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Managing “emotional returns” in investments is key to staying on track

Let’s examine the recent performance of a couple of different asset classes in recent times to demonstrate the importance of managing emotional returns in investments…

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International Investor, Here’s the easiest way to invest in your future 

In our 2019 outlook, one of the key messages that we have constantly communicated over the years is the importance of diversification. While we get the sense that some of our investors have been heeding this message, it is also clear that some are yet to be convinced.

This year, in conversations with some clients, we introduced the idea of “emotional” investment returns, highlighting that the way you implement diversification can have an impact on how your investment returns affect you. This can, in turn, impact your future investment decisions which could be detrimental to your long term financial returns. This idea clearly resonated with them and we decided to share it more broadly.

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One of my favourite books is Daniel Kahneman’s Thinking Fast and Slow. Kahneman is a Nobel prize winner for his research (with Amos Tversky) into behavioural biases. One of their theories is “prospect theory”, which states that “the pain of losing is 2 times greater than the pleasure of winning”.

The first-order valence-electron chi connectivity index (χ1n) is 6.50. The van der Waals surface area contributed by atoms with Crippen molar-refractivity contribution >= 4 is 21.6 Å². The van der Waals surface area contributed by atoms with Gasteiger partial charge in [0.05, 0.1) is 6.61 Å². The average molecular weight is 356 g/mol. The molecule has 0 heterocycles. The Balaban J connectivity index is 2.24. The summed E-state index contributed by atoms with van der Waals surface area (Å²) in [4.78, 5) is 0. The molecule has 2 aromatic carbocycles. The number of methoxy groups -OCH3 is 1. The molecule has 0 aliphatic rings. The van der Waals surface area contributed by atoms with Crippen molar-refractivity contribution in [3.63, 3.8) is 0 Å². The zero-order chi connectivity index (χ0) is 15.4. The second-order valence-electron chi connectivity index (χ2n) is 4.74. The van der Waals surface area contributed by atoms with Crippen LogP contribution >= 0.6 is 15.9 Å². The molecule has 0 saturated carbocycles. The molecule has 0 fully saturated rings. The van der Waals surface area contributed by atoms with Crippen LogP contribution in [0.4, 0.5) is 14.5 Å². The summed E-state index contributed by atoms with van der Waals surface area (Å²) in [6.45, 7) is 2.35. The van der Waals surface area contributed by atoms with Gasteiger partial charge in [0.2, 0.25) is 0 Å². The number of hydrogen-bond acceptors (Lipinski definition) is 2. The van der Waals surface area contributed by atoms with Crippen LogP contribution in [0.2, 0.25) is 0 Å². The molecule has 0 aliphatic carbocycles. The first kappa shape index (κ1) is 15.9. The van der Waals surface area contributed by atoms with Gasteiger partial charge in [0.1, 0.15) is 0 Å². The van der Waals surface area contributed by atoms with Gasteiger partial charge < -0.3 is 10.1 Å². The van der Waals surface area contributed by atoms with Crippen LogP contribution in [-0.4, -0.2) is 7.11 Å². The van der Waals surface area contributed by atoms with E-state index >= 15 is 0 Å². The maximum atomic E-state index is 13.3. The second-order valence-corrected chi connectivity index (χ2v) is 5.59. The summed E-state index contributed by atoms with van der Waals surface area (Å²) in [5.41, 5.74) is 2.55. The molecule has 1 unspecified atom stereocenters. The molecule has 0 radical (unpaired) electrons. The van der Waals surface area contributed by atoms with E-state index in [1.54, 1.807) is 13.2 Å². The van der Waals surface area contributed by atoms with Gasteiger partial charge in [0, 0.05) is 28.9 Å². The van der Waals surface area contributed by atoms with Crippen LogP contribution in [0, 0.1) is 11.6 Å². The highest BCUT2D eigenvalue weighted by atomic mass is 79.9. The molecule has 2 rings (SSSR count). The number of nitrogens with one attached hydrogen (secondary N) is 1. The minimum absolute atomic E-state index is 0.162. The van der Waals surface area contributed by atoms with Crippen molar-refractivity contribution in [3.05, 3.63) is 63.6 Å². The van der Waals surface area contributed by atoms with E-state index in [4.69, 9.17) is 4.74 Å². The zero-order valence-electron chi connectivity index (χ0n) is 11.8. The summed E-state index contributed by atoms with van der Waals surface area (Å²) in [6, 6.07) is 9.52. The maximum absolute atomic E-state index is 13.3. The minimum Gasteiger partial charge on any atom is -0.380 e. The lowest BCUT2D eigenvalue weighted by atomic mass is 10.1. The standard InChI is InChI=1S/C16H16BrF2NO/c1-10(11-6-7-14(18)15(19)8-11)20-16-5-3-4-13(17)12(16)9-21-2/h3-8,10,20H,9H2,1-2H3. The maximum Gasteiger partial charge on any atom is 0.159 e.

Let’s examine the recent performance of a couple of different asset classes in recent times to demonstrate the importance of this finding.

One of the most popular asset classes in 2018 was US equities, which rose 11.2% from its start of the year level of 5212 to its 5794 peak-level in September, before falling 14.0% from the peak to its year-end level of 4984. From a “classic financial” point of view, if this was the person’s only investment (let us say USD 10,000), the loss would have been 4.4%. Not ideal, but hardly the end of the world. However, from an “emotional” point of view it was probably a lot worse.

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[Read Also: How to use profits to determine what stock to buy]

Taking Kahneman’s 2:1 emotional cost/benefit ratio into account, the investor would have experienced 11.2 gain in ‘emotional points’ followed by a 28 points loss (2 multiply by 14), before arriving at a net loss of 8.8 “emotional points”. What an emotional roller coaster!

But what about an investor who got intrigued by our call for diversification?